Can Combining Low Doses of 3 High Blood Pressure Medications into One Pill Improve Blood Pressure Control?

JAMA

EMBARGOED FOR RELEASE: 11 A.M. (ET), TUESDAY, AUGUST 14, 2018

Media advisory: To contact corresponding author Ruth Webster, Ph.D., email rwebster@georgeinstitute.org.au. The full study is available on the For The Media website.

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Bottom Line: Poorly controlled high blood pressure is a leading global public health problem requiring new treatment strategies. In most instances, inadequate blood pressure treatment can be mainly attributed to use of one medication, which has modest effectiveness. In a randomized clinical trial that included 700 patients in Sri Lanka with mild to moderate high blood pressure who were not receiving treatment or who were taking one medication, the daily use of a pill that contained low doses of three antihypertensive drugs for six months resulted in a greater percentage of patients achieving their target blood pressure goal.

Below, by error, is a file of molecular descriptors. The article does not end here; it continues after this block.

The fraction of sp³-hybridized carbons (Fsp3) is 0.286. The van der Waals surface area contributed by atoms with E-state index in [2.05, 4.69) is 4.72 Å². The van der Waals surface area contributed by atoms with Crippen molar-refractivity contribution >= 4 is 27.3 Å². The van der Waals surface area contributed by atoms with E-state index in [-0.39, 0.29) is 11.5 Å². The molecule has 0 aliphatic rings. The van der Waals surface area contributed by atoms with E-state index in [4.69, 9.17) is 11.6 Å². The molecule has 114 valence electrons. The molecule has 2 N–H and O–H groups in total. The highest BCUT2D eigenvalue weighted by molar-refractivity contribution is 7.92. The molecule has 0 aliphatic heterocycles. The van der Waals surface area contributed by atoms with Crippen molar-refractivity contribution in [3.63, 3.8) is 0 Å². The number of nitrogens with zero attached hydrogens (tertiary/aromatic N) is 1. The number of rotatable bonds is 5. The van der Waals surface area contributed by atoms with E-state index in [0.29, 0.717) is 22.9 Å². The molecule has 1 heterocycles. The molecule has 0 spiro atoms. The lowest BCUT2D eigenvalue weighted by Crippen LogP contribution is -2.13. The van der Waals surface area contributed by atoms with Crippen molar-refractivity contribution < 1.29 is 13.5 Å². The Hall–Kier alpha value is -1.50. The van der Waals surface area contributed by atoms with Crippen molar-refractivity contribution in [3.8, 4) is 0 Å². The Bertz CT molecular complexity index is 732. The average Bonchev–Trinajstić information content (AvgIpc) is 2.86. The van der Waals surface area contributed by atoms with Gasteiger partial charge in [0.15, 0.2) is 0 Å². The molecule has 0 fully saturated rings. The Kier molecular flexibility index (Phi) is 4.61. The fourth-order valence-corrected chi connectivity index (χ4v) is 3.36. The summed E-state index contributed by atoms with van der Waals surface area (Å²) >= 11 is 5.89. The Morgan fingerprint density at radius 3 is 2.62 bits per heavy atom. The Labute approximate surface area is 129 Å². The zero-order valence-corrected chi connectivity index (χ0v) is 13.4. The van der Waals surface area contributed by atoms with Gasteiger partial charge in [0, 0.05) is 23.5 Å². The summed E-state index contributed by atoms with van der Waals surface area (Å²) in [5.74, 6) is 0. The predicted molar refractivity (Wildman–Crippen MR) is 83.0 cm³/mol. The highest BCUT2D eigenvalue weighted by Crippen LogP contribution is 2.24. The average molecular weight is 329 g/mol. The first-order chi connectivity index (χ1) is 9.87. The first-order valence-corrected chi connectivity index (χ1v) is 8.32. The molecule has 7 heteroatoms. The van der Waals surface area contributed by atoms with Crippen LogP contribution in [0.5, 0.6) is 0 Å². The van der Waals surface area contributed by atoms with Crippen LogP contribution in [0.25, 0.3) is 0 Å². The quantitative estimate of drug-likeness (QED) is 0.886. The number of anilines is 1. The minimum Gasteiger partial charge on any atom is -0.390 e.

Authors: Ruth Webster, Ph.D., The George Institute for Global Health, University of New South Wales, Sydney, Australia, and coauthors

Visual Abstract: This is the link to the abstract when the embargo lifts.

Related material:

— The editorial, “Low-Dose Combination Blood Pressure Pharmacotherapy to Improve Treatment Effectiveness, Safety, and Efficiency” by Mark D. Huffman, M.D., M.P.H., Northwestern University Feinberg School of Medicine, Chicago, and coauthors is also available on the For The Media website.

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To Learn More: The full study is available on the For The Media website.

(doi:10.1001/jama.2018.10359)

Editor’s Note: Please see the article for additional information, including other authors, author contributions and affiliations, financial disclosures, funding and support, etc.

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